The U.S. Supreme Court begins its 2018-19 term in the aftermath of the pitched partisan battle over the nomination of Brett Kavanaugh. Perhaps not in 80 years, since the 1937 fight over Franklin Roosevelt's so-called "court packing plan," has animosity among the three co-equal branches of government reached such heights.
Yet back then, the court regained its equilibrium largely though early judicial leadership on civil rights and FDR's wise unifying selection of a chief justice.
In that Depression era, American race relations were still marked by grotesque terror targeting African-Americans.In April, 1937, a white mob in Duck Hill, Miss., lynched African-Americans Roosevelt Townes and Robert McDaniels. They were chained to trees, blowtorched, shot and set on fire. More than 100 lynchings had occurred in the United States since 1930.
The Townes-McDaniels lynching led to the introduction of federal anti-lynching legislation, precipitating a bitter fight between northern and southern Democrats. Opponents filibustered for six weeks. Supporters finally withdrew the legislation in February 1938.
This post-Civil War violence and intimidation toward African-Americans was abetted by political domination. "White primaries" and the poll tax prevented African-American political participation throughout the South.
But in that year, 1938, of the election of the first African-American woman to a state legislature since Reconstruction, and of African-American boxing great Joe Lewis' dramatic knockout of German fighter Max Schmeling, an associate justice of the Supreme Court looked around the corner of the future of civil rights in America.
Justice Harlan Fiske Stone seemed, on the surface, an unlikely source of a judicial transformation. He was the epitome of the Republican legal establishment: partner at a Manhattan law firm, dean of Columbia Law School, appointed attorney general and then to the Supreme Court by Calvin Coolidge.
Stone believed in judicial restraint. His biographer, Alpheus Thomas Mason, described Stone as a "judge's judge," emphasizing the necessity of keeping courts' function "within proper bounds."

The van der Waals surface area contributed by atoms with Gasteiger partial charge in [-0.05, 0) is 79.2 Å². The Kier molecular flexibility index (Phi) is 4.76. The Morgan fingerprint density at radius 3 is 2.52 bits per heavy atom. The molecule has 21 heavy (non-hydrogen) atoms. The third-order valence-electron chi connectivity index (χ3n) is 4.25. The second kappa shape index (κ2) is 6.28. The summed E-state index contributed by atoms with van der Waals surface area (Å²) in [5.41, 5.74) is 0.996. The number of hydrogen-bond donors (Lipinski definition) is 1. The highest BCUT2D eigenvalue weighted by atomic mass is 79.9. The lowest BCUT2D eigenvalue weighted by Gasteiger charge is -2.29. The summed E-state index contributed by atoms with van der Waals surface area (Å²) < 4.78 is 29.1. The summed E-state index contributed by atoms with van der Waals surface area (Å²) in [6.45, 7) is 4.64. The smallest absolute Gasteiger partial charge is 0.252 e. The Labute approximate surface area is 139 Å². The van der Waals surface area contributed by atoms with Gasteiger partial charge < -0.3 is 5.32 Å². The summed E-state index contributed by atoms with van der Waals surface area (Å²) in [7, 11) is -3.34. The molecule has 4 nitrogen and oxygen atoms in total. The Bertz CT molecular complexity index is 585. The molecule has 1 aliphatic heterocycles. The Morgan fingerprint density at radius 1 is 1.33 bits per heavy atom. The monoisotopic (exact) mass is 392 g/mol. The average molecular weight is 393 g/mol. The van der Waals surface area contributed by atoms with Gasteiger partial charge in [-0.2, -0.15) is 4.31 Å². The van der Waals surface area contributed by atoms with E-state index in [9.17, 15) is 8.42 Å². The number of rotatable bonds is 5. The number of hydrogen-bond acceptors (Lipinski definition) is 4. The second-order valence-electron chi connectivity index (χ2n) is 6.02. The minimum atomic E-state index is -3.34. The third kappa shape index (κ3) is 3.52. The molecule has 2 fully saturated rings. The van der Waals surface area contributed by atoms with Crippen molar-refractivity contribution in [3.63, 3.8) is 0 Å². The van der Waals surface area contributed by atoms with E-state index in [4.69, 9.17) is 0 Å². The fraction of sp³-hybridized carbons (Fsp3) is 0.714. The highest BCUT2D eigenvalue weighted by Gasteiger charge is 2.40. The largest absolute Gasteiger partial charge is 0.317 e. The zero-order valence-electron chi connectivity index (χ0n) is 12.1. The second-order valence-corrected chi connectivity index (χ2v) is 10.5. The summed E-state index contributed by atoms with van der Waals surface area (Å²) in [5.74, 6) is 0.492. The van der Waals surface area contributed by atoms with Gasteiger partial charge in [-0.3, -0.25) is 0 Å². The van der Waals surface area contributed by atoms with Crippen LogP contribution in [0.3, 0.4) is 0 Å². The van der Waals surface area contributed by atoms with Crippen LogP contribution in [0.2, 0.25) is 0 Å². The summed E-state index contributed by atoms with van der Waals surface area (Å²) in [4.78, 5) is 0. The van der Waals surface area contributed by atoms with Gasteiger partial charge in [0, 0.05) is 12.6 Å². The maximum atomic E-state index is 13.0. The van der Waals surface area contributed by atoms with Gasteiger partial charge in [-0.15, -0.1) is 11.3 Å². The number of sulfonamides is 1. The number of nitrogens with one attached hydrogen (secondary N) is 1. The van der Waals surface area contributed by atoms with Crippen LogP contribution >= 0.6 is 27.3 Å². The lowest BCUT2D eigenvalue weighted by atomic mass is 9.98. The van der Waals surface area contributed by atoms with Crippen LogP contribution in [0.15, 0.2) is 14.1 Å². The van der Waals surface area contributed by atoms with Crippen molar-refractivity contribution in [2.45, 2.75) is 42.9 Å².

But Stone also possessed "commanding presence" and "sheer force of character." He "grasped social forces more profoundly than other judges," and, Justice William O. Douglas wrote, "his insight and understanding were beyond compare."
It was with this stature that Stone modestly (in a footnote that became famous as "Footnote Four") set the Supreme Court on a more aggressive course in the protection of civil rights.
In the 1938 case United States vs. Carolene Products, Stone wrote that "more searching judicial inquiry" may be necessary in the review of statutes "directed at particular … religious … national or racial minorities … "
Stone explicitly called out "prejudice against discrete and insular minorities" that "curtail(s) the operation of those political processes ordinarily to be relied upon to protect minorities."
Stone wrote to the eminent Judge Irving Lehman the day after the Carolene Products decision was handed down of his concern for the "increasing racial and religious intolerance which seems to bedevil the world."
Thus, 17 years before the Supreme Court would outlaw legal segregation in Brown vs. Board of Education, Stone was suggesting "a special role for the Court as a protector of minorities helpless at the polls in the face of discriminatory or repressive assault."
(Sadly, that role did not become reality in time to prevent the abomination of the Korematsu ruling in 1944, which upheld the internment of Japanese-Americans in the United States — an awful opinion in which by-then Chief Justice Stone joined.)
The Korematsu constitutional calamity — and landmark civil rights triumphs like Brown — lay in the future when Chief Justice Charles Evans Hughes announced his retirement in June 1941.
Roosevelt seized the appointment of a new chief justice as an opportunity to try to "bind up" the Supreme Court and nation's judicial wounds — by elevating Stone to chief justice.
Six months before the United States entered World War II, the nomination was hailed by the Rocky Mountain News as "serving the cause of national unity."
Alpheus Thomas Mason, the Stone biographer, wrote that in response "old, deep wounds seemed to heal as political foes exchanged kind words" and the nomination received "a wave of public approval."
All these years later, such moments of reconciliation seem almost impossible.
The Constitution builds in a healthy tension between the co-equal branches of government. But it is time for all people of foresight — inspired not least by the story of Harlan Fiske Stone — to work together to ease our remarkable nation's current distemper and address its fundamental problems.
Steve Hunegs is the executive director of the Jewish Community Relations Council of Minnesota and the Dakotas.